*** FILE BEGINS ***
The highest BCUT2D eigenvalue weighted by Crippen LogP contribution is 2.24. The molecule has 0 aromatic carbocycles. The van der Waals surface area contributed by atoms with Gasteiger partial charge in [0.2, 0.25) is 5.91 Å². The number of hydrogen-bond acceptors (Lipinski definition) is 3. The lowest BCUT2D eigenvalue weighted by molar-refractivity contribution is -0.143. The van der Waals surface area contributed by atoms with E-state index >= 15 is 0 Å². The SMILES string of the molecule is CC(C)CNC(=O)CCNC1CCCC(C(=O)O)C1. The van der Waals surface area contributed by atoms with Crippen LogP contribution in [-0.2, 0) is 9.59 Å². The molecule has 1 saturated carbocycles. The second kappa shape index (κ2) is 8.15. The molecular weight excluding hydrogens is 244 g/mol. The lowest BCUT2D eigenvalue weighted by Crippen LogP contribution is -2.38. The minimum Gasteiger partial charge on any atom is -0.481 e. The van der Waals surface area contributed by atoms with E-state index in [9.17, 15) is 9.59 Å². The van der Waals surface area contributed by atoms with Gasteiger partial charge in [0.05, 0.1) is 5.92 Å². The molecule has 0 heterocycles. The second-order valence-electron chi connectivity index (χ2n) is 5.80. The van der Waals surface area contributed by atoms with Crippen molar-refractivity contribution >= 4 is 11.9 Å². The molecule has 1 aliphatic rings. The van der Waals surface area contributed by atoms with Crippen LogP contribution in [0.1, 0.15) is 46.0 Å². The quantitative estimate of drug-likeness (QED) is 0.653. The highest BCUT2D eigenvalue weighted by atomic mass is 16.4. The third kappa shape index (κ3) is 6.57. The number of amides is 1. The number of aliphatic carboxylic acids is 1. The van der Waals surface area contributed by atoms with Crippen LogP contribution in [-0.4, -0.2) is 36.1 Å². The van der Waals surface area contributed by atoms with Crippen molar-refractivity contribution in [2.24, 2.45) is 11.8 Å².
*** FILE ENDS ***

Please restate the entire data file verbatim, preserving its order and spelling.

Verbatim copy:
The highest BCUT2D eigenvalue weighted by Crippen LogP contribution is 2.24. The molecule has 0 aromatic carbocycles. The van der Waals surface area contributed by atoms with Gasteiger partial charge in [0.2, 0.25) is 5.91 Å². The number of hydrogen-bond acceptors (Lipinski definition) is 3. The lowest BCUT2D eigenvalue weighted by molar-refractivity contribution is -0.143. The van der Waals surface area contributed by atoms with E-state index >= 15 is 0 Å². The SMILES string of the molecule is CC(C)CNC(=O)CCNC1CCCC(C(=O)O)C1. The van der Waals surface area contributed by atoms with Crippen LogP contribution in [-0.2, 0) is 9.59 Å². The molecule has 1 saturated carbocycles. The second kappa shape index (κ2) is 8.15. The molecular weight excluding hydrogens is 244 g/mol. The lowest BCUT2D eigenvalue weighted by Crippen LogP contribution is -2.38. The minimum Gasteiger partial charge on any atom is -0.481 e. The van der Waals surface area contributed by atoms with E-state index in [9.17, 15) is 9.59 Å². The van der Waals surface area contributed by atoms with Gasteiger partial charge in [0.05, 0.1) is 5.92 Å². The molecule has 0 heterocycles. The second-order valence-electron chi connectivity index (χ2n) is 5.80. The van der Waals surface area contributed by atoms with Crippen molar-refractivity contribution >= 4 is 11.9 Å². The molecule has 1 aliphatic rings. The van der Waals surface area contributed by atoms with Crippen LogP contribution in [0.1, 0.15) is 46.0 Å². The quantitative estimate of drug-likeness (QED) is 0.653. The highest BCUT2D eigenvalue weighted by atomic mass is 16.4. The third kappa shape index (κ3) is 6.57. The number of amides is 1. The number of aliphatic carboxylic acids is 1. The van der Waals surface area contributed by atoms with Crippen LogP contribution in [-0.4, -0.2) is 36.1 Å². The van der Waals surface area contributed by atoms with Crippen molar-refractivity contribution in [2.24, 2.45) is 11.8 Å².